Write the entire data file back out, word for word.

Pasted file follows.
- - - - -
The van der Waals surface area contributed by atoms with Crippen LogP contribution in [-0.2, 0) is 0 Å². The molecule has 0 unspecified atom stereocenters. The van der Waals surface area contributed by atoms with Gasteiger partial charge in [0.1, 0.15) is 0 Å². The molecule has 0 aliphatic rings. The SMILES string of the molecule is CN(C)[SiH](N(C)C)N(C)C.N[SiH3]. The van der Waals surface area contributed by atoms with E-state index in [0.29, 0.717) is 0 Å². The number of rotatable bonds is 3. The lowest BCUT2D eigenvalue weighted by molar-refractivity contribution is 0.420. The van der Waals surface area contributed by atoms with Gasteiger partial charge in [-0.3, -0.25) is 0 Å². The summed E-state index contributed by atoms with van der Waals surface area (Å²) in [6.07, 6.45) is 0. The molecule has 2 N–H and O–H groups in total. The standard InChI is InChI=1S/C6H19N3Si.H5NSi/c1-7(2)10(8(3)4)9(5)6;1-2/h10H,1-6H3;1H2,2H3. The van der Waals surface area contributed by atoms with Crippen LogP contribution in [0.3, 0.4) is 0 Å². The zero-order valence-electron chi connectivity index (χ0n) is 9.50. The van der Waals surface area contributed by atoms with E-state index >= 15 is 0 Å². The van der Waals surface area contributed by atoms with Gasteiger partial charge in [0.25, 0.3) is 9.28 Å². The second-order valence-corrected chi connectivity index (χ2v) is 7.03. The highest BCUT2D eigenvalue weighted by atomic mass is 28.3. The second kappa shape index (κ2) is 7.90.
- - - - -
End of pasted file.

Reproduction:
The van der Waals surface area contributed by atoms with Crippen LogP contribution in [-0.2, 0) is 0 Å². The molecule has 0 unspecified atom stereocenters. The van der Waals surface area contributed by atoms with Gasteiger partial charge in [0.1, 0.15) is 0 Å². The molecule has 0 aliphatic rings. The SMILES string of the molecule is CN(C)[SiH](N(C)C)N(C)C.N[SiH3]. The van der Waals surface area contributed by atoms with E-state index in [0.29, 0.717) is 0 Å². The number of rotatable bonds is 3. The lowest BCUT2D eigenvalue weighted by molar-refractivity contribution is 0.420. The van der Waals surface area contributed by atoms with Gasteiger partial charge in [-0.3, -0.25) is 0 Å². The summed E-state index contributed by atoms with van der Waals surface area (Å²) in [6.07, 6.45) is 0. The molecule has 2 N–H and O–H groups in total. The standard InChI is InChI=1S/C6H19N3Si.H5NSi/c1-7(2)10(8(3)4)9(5)6;1-2/h10H,1-6H3;1H2,2H3. The van der Waals surface area contributed by atoms with Crippen LogP contribution in [0.3, 0.4) is 0 Å². The zero-order valence-electron chi connectivity index (χ0n) is 9.50. The van der Waals surface area contributed by atoms with E-state index >= 15 is 0 Å². The van der Waals surface area contributed by atoms with Gasteiger partial charge in [0.25, 0.3) is 9.28 Å². The second-order valence-corrected chi connectivity index (χ2v) is 7.03. The highest BCUT2D eigenvalue weighted by atomic mass is 28.3. The second kappa shape index (κ2) is 7.90.